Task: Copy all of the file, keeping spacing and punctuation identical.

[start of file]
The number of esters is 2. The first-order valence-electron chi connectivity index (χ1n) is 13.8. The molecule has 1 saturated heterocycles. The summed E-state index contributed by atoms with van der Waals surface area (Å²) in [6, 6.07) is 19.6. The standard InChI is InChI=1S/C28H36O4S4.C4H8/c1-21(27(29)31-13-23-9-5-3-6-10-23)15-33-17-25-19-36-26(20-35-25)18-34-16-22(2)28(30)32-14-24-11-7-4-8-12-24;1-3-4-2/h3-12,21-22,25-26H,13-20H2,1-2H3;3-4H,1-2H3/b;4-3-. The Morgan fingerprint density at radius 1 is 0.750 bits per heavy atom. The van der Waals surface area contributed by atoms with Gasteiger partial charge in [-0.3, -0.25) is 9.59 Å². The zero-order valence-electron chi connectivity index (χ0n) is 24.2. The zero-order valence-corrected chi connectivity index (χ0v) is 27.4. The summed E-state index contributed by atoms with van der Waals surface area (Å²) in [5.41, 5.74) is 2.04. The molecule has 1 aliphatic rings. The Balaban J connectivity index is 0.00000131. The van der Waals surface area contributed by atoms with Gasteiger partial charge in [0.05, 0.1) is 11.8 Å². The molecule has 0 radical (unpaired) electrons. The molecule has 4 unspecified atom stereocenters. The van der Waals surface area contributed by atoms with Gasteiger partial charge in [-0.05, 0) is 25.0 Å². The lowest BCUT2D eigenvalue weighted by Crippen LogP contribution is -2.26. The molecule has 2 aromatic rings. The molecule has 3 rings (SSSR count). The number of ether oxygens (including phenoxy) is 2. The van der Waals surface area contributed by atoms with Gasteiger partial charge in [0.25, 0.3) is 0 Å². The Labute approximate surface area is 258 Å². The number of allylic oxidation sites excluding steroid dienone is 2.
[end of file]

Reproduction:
The number of esters is 2. The first-order valence-electron chi connectivity index (χ1n) is 13.8. The molecule has 1 saturated heterocycles. The summed E-state index contributed by atoms with van der Waals surface area (Å²) in [6, 6.07) is 19.6. The standard InChI is InChI=1S/C28H36O4S4.C4H8/c1-21(27(29)31-13-23-9-5-3-6-10-23)15-33-17-25-19-36-26(20-35-25)18-34-16-22(2)28(30)32-14-24-11-7-4-8-12-24;1-3-4-2/h3-12,21-22,25-26H,13-20H2,1-2H3;3-4H,1-2H3/b;4-3-. The Morgan fingerprint density at radius 1 is 0.750 bits per heavy atom. The van der Waals surface area contributed by atoms with Gasteiger partial charge in [-0.3, -0.25) is 9.59 Å². The zero-order valence-electron chi connectivity index (χ0n) is 24.2. The zero-order valence-corrected chi connectivity index (χ0v) is 27.4. The summed E-state index contributed by atoms with van der Waals surface area (Å²) in [5.41, 5.74) is 2.04. The molecule has 1 aliphatic rings. The Balaban J connectivity index is 0.00000131. The van der Waals surface area contributed by atoms with Gasteiger partial charge in [0.05, 0.1) is 11.8 Å². The molecule has 0 radical (unpaired) electrons. The molecule has 4 unspecified atom stereocenters. The van der Waals surface area contributed by atoms with Gasteiger partial charge in [-0.05, 0) is 25.0 Å². The lowest BCUT2D eigenvalue weighted by Crippen LogP contribution is -2.26. The molecule has 2 aromatic rings. The molecule has 3 rings (SSSR count). The number of ether oxygens (including phenoxy) is 2. The van der Waals surface area contributed by atoms with Gasteiger partial charge in [0.25, 0.3) is 0 Å². The Labute approximate surface area is 258 Å². The number of allylic oxidation sites excluding steroid dienone is 2.